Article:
“All good things are wild, and free,” wrote American transcendentalist, Henry David Thoreau. Throughout time, humans have turned to nature to answer fundamental questions about our society—Is civilization an improvement upon the reckless and feral existence we would inhabit in its absence? Or is civilization itself the aberration that deludes a more authentic experience to be had within the natural world? In this 6-week course, students will journey into nature with a handy writing utensil to explore, observe, and question humanity’s relationship with the great outdoors. They will read excerpts of works by Thoreau and fellow transcendentalists Ralph Waldo Emerson and Walt Whitman, and evaluate those works in context with modern parallels like Jon Krakauer’s novel Into the Wild and its film adaptation, as well as Werner Herzog’s documentary Grizzly Man. Non-western perspectives from works by Daoist, Hindu, and Buddhist scholars will also be considered. Ultimately, students will utilize their experience journaling about nature in order to produce an essay, poem, or short work of fiction to answer a fundamental question they propose about humanity’s relationship with the natural world.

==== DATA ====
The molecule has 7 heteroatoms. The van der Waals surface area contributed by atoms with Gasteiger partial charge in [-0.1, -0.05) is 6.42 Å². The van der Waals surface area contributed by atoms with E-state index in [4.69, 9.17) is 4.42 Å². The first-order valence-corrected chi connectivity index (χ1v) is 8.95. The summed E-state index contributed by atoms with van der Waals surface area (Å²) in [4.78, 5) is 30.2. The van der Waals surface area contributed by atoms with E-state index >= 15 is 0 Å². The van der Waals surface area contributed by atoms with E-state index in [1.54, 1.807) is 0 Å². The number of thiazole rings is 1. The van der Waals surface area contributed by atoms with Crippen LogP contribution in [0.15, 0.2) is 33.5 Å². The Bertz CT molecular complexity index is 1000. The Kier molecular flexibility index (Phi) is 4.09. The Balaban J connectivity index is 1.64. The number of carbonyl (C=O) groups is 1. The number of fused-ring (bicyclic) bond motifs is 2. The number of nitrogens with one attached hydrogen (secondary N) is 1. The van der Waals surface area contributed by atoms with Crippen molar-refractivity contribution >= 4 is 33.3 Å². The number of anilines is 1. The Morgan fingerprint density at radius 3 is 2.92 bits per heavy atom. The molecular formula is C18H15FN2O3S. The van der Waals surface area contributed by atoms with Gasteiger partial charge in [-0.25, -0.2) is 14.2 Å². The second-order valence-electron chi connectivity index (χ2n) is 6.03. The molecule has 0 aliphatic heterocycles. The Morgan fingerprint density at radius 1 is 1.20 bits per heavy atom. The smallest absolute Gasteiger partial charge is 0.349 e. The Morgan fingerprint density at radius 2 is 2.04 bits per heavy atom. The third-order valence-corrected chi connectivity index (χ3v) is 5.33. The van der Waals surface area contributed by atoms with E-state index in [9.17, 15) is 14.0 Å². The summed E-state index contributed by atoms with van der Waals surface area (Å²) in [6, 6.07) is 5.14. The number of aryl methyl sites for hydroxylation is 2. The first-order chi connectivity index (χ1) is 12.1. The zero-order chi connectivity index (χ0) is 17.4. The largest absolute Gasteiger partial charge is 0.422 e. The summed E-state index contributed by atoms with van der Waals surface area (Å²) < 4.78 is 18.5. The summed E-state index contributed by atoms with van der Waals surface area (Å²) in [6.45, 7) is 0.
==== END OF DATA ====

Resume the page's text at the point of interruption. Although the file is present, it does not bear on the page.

Mondays and Wednesdays: 12:30–2 pm
6/15, 6/17, 6/22, 6/24, 6/29, 7/1, 7/6, 7/8, 7/13, 7/15, 7/20, 7/22
Instructor: N. Konkus
Platform: Microsoft Teams and Zoom
Cost: $280 per student